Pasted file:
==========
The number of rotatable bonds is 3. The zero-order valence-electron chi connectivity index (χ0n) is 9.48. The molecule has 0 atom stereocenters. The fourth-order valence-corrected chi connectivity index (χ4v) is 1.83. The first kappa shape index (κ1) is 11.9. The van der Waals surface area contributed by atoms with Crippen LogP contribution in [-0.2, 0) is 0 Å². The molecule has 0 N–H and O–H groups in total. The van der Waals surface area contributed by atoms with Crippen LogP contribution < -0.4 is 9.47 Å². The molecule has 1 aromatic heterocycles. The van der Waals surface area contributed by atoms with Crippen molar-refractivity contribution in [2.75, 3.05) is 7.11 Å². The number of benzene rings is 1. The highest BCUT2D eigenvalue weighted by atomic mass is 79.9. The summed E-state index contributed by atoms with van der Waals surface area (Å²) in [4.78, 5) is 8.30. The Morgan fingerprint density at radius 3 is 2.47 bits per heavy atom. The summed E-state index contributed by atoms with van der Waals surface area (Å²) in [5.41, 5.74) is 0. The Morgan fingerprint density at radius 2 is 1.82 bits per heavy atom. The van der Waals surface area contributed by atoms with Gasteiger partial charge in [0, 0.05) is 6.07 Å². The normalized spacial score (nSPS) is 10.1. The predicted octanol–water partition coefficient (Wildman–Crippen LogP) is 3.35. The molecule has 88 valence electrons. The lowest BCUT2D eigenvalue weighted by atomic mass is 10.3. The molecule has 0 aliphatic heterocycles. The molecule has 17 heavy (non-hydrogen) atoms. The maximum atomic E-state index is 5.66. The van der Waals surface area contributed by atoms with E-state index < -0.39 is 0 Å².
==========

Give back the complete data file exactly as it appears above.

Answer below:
The number of rotatable bonds is 3. The zero-order valence-electron chi connectivity index (χ0n) is 9.48. The molecule has 0 atom stereocenters. The fourth-order valence-corrected chi connectivity index (χ4v) is 1.83. The first kappa shape index (κ1) is 11.9. The van der Waals surface area contributed by atoms with Crippen LogP contribution in [-0.2, 0) is 0 Å². The molecule has 0 N–H and O–H groups in total. The van der Waals surface area contributed by atoms with Crippen LogP contribution < -0.4 is 9.47 Å². The molecule has 1 aromatic heterocycles. The van der Waals surface area contributed by atoms with Crippen molar-refractivity contribution in [2.75, 3.05) is 7.11 Å². The number of benzene rings is 1. The highest BCUT2D eigenvalue weighted by atomic mass is 79.9. The summed E-state index contributed by atoms with van der Waals surface area (Å²) in [4.78, 5) is 8.30. The Morgan fingerprint density at radius 3 is 2.47 bits per heavy atom. The summed E-state index contributed by atoms with van der Waals surface area (Å²) in [5.41, 5.74) is 0. The Morgan fingerprint density at radius 2 is 1.82 bits per heavy atom. The van der Waals surface area contributed by atoms with Gasteiger partial charge in [0, 0.05) is 6.07 Å². The normalized spacial score (nSPS) is 10.1. The predicted octanol–water partition coefficient (Wildman–Crippen LogP) is 3.35. The molecule has 88 valence electrons. The lowest BCUT2D eigenvalue weighted by atomic mass is 10.3. The molecule has 0 aliphatic heterocycles. The molecule has 17 heavy (non-hydrogen) atoms. The maximum atomic E-state index is 5.66. The van der Waals surface area contributed by atoms with E-state index < -0.39 is 0 Å².